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The Germanic language family ranges from national languages with standardized varieties, including German, Dutch and Danish, to minority languages with relatively few speakers, such as Frisian, Yiddish and Pennsylvania German. Written by internationally renowned experts of Germanic linguistics, this Handbook provides a detailed overview and analysis of the structure of modern Germanic languages and dialects. Organized thematically, it addresses key topics in the phonology, morphology, syntax, and semantics of standard and nonstandard varieties of Germanic languages from a comparative perspective. It also includes chapters on second language acquisition, heritage and minority languages, pidgins, and urban vernaculars. The first comprehensive survey of this vast topic, the Handbook is a vital resource for students and researchers investigating the Germanic family of languages and dialects.
Dietary Zn has significant impacts on the growth and development of breeding rams. The objectives of this study were to evaluate the effects of dietary Zn source and concentration on serum Zn concentration, growth performance, wool traits and reproductive performance in rams. Forty-four Targhee rams (14 months; 68 ± 18 kg BW) were used in an 84-day completely randomized design and were fed one of three pelleted dietary treatments: (1) a control without fortified Zn (CON; n = 15; ~1 × NRC); (2) a diet fortified with a Zn amino acid complex (ZnAA; n = 14; ~2 × NRC) and (3) a diet fortified with ZnSO4 (ZnSO4; n = 15; ~2 × NRC). Growth and wool characteristics measured throughout the course of the study were BW, average daily gain (ADG), dry matter intake (DMI), feed efficiency (G : F), longissimus dorsi muscle depth (LMD), back fat (BF), wool staple length (SL) and average fibre diameter (AFD). Blood was collected from each ram at four time periods to quantify serum Zn and testosterone concentrations. Semen was collected 1 to 2 days after the trial was completed. There were no differences in BW (P = 0.45), DMI (P = 0.18), LMD (P = 0.48), BF (P = 0.47) and AFD (P = 0.9) among treatment groups. ZnSO4 had greater (P ≤ 0.03) serum Zn concentrations compared with ZnAA and CON treatments. Rams consuming ZnAA had greater (P ≤ 0.03) ADG than ZnSO4 and CON. There tended to be differences among groups for G : F (P = 0.06), with ZnAA being numerically greater than ZnSO4 and CON. Wool staple length regrowth was greater (P < 0.001) in ZnSO4 and tended to be longer (P = 0.06) in ZnAA treatment group compared with CON. No differences were observed among treatments in scrotal circumference, testosterone, spermatozoa concentration within ram semen, % motility, % live sperm and % sperm abnormalities (P ≥ 0.23). Results indicated beneficial effects of feeding increased Zn concentrations to developing Targhee rams, although Zn source elicited differential responses in performance characteristics measured.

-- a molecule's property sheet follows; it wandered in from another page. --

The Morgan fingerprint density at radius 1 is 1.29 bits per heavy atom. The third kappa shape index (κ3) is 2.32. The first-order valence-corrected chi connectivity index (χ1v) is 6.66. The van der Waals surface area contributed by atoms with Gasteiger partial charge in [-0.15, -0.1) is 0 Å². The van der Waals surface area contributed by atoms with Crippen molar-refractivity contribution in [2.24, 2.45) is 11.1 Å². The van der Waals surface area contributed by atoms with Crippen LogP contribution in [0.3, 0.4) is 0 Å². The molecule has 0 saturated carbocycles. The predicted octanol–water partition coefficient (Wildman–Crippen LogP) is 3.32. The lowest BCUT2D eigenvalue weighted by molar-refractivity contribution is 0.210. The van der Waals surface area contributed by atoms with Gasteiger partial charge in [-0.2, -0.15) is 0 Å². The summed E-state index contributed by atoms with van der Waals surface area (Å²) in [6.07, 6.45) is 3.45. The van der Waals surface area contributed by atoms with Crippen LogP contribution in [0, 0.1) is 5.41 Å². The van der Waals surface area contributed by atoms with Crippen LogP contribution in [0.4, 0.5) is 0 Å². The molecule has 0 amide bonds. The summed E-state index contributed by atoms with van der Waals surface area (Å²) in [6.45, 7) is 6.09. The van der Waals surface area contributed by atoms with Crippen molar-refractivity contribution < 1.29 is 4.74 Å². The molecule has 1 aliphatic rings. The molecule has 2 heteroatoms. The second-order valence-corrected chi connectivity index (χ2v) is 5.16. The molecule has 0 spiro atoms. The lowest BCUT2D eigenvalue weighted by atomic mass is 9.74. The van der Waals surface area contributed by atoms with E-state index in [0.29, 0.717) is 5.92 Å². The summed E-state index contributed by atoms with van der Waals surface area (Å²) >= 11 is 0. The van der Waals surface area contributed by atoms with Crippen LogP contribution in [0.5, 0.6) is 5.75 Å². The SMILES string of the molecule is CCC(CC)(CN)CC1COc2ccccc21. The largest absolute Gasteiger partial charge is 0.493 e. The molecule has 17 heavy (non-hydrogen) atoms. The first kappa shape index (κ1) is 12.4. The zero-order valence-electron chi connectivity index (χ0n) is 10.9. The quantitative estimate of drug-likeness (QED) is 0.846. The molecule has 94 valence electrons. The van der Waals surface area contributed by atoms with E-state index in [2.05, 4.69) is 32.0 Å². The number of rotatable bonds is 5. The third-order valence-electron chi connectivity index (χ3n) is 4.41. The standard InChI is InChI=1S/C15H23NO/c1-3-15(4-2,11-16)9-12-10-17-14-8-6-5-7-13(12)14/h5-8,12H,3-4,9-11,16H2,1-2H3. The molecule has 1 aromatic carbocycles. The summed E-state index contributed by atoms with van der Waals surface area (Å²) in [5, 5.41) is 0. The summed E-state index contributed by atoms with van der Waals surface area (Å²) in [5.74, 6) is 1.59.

A comprehensive study of the fundamental characteristics of leading-edge separation in rarefied hypersonic flows is undertaken and its salient features are elucidated. Separation of a boundary layer undergoing strong expansion is typical in many practical hypersonic applications such as base flows of re-entry vehicles and flows over deflected control surfaces. Boundary layer growth under such conditions is influenced by effects of rarefaction and thermal non-equilibrium, thereby differing significantly from the conventional no-slip Blasius type. A leading-edge separation configuration presents a fundamental case for studying the characteristics of such a flow separation but with minimal influence from a pre-existing boundary layer. In this work, direct simulation Monte Carlo computations have been performed to investigate flow separation and reattachment in a low-density hypersonic flow over such a configuration. Distinct features of leading-edge flow, limited boundary layer growth, separation, shear layer, flow structure in the recirculation region and reattachment are all explained in detail. The fully numerical shear layer profile after separation is compared against a semi-theoretical profile, which is obtained using the numerical separation profile as the initial condition on existing theoretical concepts of shear layer analysis based on continuum flow separation. Experimental studies have been carried out to determine the surface heat flux using thin-film gauges and computations showed good agreement with the experimental data. Flow visualisation experiments using the non-intrusive planar laser-induced fluorescence technique have been performed to image the fluorescence of nitric oxide, from which velocity and rotational temperature distributions of the separated flow region are determined.